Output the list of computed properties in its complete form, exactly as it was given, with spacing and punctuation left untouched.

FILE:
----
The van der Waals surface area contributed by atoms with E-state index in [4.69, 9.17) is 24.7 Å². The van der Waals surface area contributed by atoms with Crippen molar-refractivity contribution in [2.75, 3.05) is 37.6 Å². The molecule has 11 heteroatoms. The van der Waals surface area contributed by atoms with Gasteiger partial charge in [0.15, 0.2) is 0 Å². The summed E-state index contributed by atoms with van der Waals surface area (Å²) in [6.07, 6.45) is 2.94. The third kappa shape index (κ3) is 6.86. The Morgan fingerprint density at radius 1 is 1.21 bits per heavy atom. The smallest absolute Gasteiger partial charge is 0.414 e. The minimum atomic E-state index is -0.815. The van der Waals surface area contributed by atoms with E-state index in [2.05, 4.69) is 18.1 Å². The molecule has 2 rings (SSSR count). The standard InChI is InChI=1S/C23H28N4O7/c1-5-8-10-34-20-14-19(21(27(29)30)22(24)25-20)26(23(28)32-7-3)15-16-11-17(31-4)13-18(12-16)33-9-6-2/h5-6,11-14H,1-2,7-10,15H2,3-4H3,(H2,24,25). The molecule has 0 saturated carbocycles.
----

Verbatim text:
The van der Waals surface area contributed by atoms with E-state index in [4.69, 9.17) is 24.7 Å². The van der Waals surface area contributed by atoms with Crippen molar-refractivity contribution in [2.75, 3.05) is 37.6 Å². The molecule has 11 heteroatoms. The van der Waals surface area contributed by atoms with Gasteiger partial charge in [0.15, 0.2) is 0 Å². The summed E-state index contributed by atoms with van der Waals surface area (Å²) in [6.07, 6.45) is 2.94. The third kappa shape index (κ3) is 6.86. The Morgan fingerprint density at radius 1 is 1.21 bits per heavy atom. The smallest absolute Gasteiger partial charge is 0.414 e. The minimum atomic E-state index is -0.815. The van der Waals surface area contributed by atoms with E-state index in [2.05, 4.69) is 18.1 Å². The molecule has 2 rings (SSSR count). The standard InChI is InChI=1S/C23H28N4O7/c1-5-8-10-34-20-14-19(21(27(29)30)22(24)25-20)26(23(28)32-7-3)15-16-11-17(31-4)13-18(12-16)33-9-6-2/h5-6,11-14H,1-2,7-10,15H2,3-4H3,(H2,24,25). The molecule has 0 saturated carbocycles.